### Introduction

There are three main characteristics of a **geometric experiment**.

- Repeating independent Bernoulli trials until a success is obtained. Recall that a Bernoulli trial is a binomial experiment with number of trials
*n*= 1. In other words, you keep repeating what you are doing until the first success. Then you stop. For example, you throw a dart at a bull's-eye until you hit the bull's-eye. The first time you hit the bull's-eye is a*success*, so you stop throwing the dart. It might take six tries until you hit the bull's-eye. You can think of the trials as failure, failure, failure, failure, failure, success,**stop**. - In theory, the number of trials could go on forever. There must be at least one trial.
- The probability,
*p*, of a success and the probability,*q*, of a failure do not change from trial to trial.*p*+*q*= 1 and*q*= 1 −*p*. For example, the probability of rolling a three when you throw one fair die is $\frac{1}{6}$. This is true no matter how many times you roll the die. Suppose you want to know the probability of getting the first three on the fifth roll. On rolls one through four, you do not get a face with a three. The probability for each of the rolls is*q*= $\frac{\text{5}}{\text{6}}$, the probability of a failure. The probability of getting a three on the fifth roll is $\left(\frac{5}{6}\right)\left(\frac{5}{6}\right)\left(\frac{5}{6}\right)\left(\frac{5}{6}\right)\left(\frac{1}{6}\right)$ = .0804.

*X* = the number of independent trials until the first success.

*p* = the probability of a success, *q* = 1 – *p* = the probability of a failure.

There are shortcut formulas for calculating mean *μ*, variance *σ*^{2}, and standard deviation *σ* of a geometric probability distribution. The formulas are given as below. The deriving of these formulas will not be discussed in this book.

### Example 4.16

Suppose a game has two outcomes, win or lose. You repeatedly play that game **until** you lose. The probability of losing is *p* = 0.57.

If we let *X* = the number of games you play until you lose (includes the losing game), then *X* is a geometric random variable. All three characteristics are met. Each game you play is a Bernoulli trial, either win or lose. You would need to play at least one game before you stop. *X* takes on the values 1, 2, 3, . . . (could go on indefinitely). Since we are measuring the number of games you play until you lose, we define a success as losing a game and a failure as winning a game. The probability of a success $p=.57$ and the probability of a failure *q*= 1-*p* = 1–0.57 = 0.43. Both *p* and *q* remain the same from game to game.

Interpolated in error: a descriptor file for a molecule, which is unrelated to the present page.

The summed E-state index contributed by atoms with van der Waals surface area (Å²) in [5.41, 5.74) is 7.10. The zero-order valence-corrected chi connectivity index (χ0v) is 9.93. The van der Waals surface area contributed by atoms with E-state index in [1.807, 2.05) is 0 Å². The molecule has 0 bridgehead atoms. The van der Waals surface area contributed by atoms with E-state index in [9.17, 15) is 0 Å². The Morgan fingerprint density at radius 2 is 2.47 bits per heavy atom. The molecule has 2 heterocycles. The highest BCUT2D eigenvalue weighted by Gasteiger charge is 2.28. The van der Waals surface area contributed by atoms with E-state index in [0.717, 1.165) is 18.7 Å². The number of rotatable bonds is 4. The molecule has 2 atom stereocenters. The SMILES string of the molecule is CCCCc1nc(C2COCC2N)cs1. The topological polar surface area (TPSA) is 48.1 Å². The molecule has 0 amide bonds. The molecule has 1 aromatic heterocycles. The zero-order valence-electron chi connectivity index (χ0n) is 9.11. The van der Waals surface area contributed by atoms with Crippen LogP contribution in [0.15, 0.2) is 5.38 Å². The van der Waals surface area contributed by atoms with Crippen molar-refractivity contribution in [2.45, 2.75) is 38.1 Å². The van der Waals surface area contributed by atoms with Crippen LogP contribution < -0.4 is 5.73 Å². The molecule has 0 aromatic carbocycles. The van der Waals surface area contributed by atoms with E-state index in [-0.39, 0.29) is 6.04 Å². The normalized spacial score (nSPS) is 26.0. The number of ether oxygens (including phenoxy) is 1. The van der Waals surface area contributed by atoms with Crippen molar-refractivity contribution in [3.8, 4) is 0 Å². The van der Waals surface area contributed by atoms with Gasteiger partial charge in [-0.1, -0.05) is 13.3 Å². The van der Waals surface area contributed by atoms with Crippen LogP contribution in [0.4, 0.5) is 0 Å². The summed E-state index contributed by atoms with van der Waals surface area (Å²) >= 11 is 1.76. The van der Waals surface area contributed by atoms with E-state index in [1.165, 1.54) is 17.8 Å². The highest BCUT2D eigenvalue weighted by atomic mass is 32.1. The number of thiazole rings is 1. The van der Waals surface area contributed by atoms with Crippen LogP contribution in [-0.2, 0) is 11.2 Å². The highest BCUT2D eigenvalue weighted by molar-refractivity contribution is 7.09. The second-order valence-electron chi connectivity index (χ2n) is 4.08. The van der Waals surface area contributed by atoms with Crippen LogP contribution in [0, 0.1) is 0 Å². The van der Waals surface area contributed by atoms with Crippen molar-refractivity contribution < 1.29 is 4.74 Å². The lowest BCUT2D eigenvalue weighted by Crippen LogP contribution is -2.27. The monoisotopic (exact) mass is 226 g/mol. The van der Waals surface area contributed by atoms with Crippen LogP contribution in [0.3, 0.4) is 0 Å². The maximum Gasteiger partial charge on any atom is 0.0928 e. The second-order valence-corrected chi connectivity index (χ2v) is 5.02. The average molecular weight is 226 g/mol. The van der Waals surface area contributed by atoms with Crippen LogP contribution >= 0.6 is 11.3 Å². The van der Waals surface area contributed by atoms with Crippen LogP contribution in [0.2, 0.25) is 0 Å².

If we want to find the probability that it takes five games until you lose, then the probability could be written as *P*(*x* = 5). We will explain how to find a geometric probability later in this section.

You throw darts at a board until you hit the center area. Your probability of hitting the center area is *p* = 0.17. You want to find the probability that it takes eight throws until you hit the center. What values does *X* take on?

### Example 4.17

A safety engineer feels that 35 percent of all industrial accidents in her plant are caused by failure of employees to follow instructions. She decides to look at the accident reports (selected randomly and replaced in the pile after reading) *until* she finds one that shows an accident caused by failure of employees to follow instructions.